How do you start a
This is an alpha motor
neuron driven event.
The alpha motor neuron soma or cell
body is located in the spinal cord.
They will project all the way out to whatever
muscle you are going to try to contract.
These are cholinergic nerves, meaning
that they will release acetylcholine.
They do this so at the
These are specialized areas on the muscle
sometimes referred to as motor end plates.
Acetylcholine is released, it binds to
a postsynaptic acetylcholine receptor.
receptors are ionotropic,
meaning that they’re going to
allow ions to pass through.
In this case, the ions pass through,
primarily sodium but not solely,
will depolarize the sarcolemma,
which is the specialized name of
the plasma membrane of muscle.
You might ask, how do you
turn off this response?
Acetylcholinesterase will break down
acetylcholine and that terminates the signal.
But the acetylcholine receptor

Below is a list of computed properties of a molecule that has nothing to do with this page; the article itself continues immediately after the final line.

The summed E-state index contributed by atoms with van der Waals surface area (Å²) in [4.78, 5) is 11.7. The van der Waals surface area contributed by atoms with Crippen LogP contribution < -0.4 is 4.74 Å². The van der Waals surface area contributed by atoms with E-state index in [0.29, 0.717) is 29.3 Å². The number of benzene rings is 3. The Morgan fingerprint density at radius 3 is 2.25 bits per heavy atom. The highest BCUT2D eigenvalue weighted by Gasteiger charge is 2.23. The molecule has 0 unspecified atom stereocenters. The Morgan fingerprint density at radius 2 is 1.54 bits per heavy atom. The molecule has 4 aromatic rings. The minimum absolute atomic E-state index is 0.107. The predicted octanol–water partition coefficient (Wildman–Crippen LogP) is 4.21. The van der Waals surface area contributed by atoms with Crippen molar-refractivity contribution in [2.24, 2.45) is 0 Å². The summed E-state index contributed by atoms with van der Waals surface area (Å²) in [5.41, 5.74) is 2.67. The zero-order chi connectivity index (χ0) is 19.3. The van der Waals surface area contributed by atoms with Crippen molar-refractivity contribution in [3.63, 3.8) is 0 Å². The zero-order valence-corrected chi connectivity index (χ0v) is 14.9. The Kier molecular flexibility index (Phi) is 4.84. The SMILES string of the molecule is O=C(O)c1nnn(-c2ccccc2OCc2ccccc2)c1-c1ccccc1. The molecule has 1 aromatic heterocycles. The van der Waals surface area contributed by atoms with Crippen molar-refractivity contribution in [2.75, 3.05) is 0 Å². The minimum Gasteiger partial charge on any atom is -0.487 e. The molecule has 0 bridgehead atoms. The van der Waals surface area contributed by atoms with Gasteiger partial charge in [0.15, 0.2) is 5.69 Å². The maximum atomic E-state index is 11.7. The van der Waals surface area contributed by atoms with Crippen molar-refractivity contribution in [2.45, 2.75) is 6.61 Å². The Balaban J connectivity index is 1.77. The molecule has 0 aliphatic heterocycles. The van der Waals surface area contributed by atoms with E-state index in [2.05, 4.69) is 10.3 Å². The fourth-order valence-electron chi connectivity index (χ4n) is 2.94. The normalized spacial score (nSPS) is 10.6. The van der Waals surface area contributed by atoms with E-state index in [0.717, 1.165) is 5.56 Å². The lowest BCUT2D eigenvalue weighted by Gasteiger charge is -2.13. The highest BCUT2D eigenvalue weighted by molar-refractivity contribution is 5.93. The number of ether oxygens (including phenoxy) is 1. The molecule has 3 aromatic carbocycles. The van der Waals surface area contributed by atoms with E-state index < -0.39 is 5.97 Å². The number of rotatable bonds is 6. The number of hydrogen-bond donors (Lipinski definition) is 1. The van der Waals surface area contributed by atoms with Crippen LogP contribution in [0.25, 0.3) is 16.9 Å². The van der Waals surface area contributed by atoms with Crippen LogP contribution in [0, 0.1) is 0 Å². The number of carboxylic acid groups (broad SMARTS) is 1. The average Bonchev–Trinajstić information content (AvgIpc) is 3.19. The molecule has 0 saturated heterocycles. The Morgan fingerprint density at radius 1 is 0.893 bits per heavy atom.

membrane potential change
then moves along the sarcolemma.
From the sarcolemma membrane, that
depolarization then travels down the T-tubules.
As it travels down the T-tubules,
now you’re in close proximity to
some receptors that can start the
initiation of a muscle contraction.
These particular receptors are
lined along the T-tubule.
They are known as dihydropyridine
receptors or DHP.
These dihydropyridine receptors are
mechanically tethered to another receptor
known as a calcium release channel or sometimes
referred to as a ryanodine receptor.
These ryanodine receptors are hooked
to the sarcoplasmic reticulum.
And in fact, when the
dihydropyridine receptor is engaged
by a change in voltage that
comes down the T-tubule,
it then moves off these calcium release
channels to allow calcium to spill out.
It is this calcium that spilled
out that will eventually
bind to troponin C to start
a muscle contraction.
How you stop a muscle contraction or
the spill out of calcium is to relax
or turn off the
which then turns off the calcium release
from the calcium release channels.